Edited 21 Feb, 2018 21:43
Jean-Baptiste_Paris
21 Feb, 2018 21:53
Josh Smith
Hahaha. J-B, maybe you should just be the sole IOTD/TP selector. We can all donate a coffee a week to have you spend all day on Abin making selections.

Seriously though, I’m in agreement pretty much across the board.
Hahaha smile
And be sole responsible of all injustices in selection, no thanks !  smile

The list of critera may seems very long when written like this, but in real life you can quickly make a correct judgment on many of these points when you look the image in real size. In fact, it took me a lot longer to write this message than to make a daily selection !  smile

Obviously, the elements I pay attention to are the same I pay attention to when processing my own images, so it's kind of an habit… I imagine that a lot of submitters/reviewers do the same.

jb
Edited 21 Feb, 2018 21:57
Jean-Baptiste_Paris
21 Feb, 2018 22:04
Roberto Colombari
Great JB.
I agree more or less with everything you wrote.

It could be a nice starting point for the guidelines!

Cheers
Thanks Roberto.
I didn't talk too much about pro-data processing, because I'm not familiar with this practice, so I surely not have the good reflexes or relevant elements in head.
I have decide to make a try with pro-data processing, in order to have a better idea of the difficulties it implies (and maybe stop beeing a little obtuse about it) but for the moment I have difficulties to get the calibration files, so I am far from being able to get an idea of the challenges…  smile

jb
Edited 21 Feb, 2018 22:06
rob77
21 Feb, 2018 22:38
We can chat about it, if you are interested!
Edited 21 Feb, 2018 22:38
Thirteen
22 Feb, 2018 15:44
I just wanted to add in here that I don’t think downsampling from the original image scale should be a disqualifier.    After all, we all use different focal lengths and cameras.    Take an example case where two images were taken through the same optics, one with a camera that has pixels half the size of the other.     Is the fact that the image from the camera with smaller pixels gets reduced to 50% resolution a disqualifier?   I should think not.   It’s not much different from binning upon capture.

Besides, I think the spirit is to not judge the optical quality and resolution of the image unless it impacts the aesthetics.   In the cases where it obviously lacks resolution and that detracts from the image, or the resolution is a standout feature of the image, I have no issue judging on that quality.   But, I have some issue with a blanket criteria on how you present images that can be considered for IOTD.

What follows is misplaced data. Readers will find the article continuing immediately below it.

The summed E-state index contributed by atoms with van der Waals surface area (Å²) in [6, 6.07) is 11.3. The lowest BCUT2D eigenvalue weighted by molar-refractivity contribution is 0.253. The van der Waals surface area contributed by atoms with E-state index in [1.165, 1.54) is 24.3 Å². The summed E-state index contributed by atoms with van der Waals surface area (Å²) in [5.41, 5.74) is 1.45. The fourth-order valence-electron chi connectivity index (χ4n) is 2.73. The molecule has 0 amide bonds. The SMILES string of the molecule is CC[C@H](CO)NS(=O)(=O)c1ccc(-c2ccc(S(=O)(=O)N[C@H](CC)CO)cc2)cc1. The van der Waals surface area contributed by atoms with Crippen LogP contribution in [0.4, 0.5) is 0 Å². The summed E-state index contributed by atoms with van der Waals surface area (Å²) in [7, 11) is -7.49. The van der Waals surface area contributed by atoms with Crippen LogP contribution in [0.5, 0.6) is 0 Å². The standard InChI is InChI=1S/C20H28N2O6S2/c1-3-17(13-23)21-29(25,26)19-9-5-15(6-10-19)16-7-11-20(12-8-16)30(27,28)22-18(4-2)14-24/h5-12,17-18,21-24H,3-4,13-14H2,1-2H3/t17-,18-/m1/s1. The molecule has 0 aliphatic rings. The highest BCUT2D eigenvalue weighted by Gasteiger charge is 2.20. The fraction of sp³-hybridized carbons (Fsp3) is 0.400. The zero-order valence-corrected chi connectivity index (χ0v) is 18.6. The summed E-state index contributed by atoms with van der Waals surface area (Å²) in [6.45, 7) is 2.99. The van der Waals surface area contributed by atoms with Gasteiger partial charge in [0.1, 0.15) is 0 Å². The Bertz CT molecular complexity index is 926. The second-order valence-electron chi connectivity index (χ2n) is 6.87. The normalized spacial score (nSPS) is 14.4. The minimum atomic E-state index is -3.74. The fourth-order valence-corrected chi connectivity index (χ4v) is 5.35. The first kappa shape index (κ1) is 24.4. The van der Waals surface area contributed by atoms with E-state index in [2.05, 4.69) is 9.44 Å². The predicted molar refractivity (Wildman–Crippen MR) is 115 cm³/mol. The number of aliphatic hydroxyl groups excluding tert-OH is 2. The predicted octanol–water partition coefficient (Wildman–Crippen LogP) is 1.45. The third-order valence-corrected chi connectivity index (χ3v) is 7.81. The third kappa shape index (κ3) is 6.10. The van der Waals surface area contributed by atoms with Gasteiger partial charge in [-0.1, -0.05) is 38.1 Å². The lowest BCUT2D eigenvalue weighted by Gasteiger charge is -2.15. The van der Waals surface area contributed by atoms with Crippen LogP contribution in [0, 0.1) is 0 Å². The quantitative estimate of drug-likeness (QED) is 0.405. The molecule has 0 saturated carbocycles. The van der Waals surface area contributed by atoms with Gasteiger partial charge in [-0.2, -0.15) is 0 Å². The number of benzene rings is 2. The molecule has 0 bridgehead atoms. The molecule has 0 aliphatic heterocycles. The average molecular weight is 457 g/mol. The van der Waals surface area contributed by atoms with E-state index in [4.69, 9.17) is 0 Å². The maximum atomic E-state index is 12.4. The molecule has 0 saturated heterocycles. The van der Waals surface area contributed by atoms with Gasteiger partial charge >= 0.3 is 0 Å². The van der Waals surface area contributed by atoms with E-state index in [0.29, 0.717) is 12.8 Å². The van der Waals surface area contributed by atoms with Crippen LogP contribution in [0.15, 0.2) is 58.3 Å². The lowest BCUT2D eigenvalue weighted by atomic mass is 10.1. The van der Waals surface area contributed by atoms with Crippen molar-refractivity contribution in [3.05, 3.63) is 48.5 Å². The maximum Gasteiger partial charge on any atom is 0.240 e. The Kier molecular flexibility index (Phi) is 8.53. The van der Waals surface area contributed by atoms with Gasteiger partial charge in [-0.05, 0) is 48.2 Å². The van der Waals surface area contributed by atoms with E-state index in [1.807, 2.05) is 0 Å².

….just an opinion…
Edited 22 Feb, 2018 16:27
rob77
22 Feb, 2018 16:34
Hi Jason,
thanks for your PoV.

What is meant is a little bit different.
Think about a STF8300 (indipendently from the scope). The image size as it comes out from the CCD (b1) is around 3326 x 2504 pixels.

If you process this image and put on astrobin resampled at 1300 x 1001 pixels (40% of the original size), IMHO, it shouldn't be considered equally to others at full (or nearly) res. for an IOTD.

Hope to have clarified the topic.

Cheers
Edited 22 Feb, 2018 16:36
Thirteen
22 Feb, 2018 17:00
Roberto Colombari
Hi Jason,thanks for your PoV.

What is meant is a little bit different.
Think about a STF8300 (indipendently from the scope). The image size as it comes out from the CCD (b1) is around 3326 x 2504 pixels.

If you process this image and put on astrobin resampled at 1300 x 1001 pixels (40% of the original size), IMHO, it shouldn't be considered equally to others at full (or nearly) res. for an IOTD.

Hope to have clarified the topic.

Cheers
What if I used the camera on an exceptionally long focal length scope?   Or decided to bin it 2x2 for some reason?

Haha.   I’m not trying to be difficult or otherwise a nuisance, but there are cases where downsampling would be perfectly acceptable in my opinion.   I suppose I don’t find downsampling an issue unless it detracts from the aesthetic quality of the image.   Of course, then it becomes less quantitative and subject to more opinions.    I’ll leave it here, because we may just respectfully disagree and I’m not involved in the judging anyway!
Edited 22 Feb, 2018 17:02
2ghouls
22 Feb, 2018 21:40
Jean-Baptiste Auroux
But a good image made with a little setup or not so many hours of integration will have a chance despite some little technical issues which do not compromise the global visual impression of the image.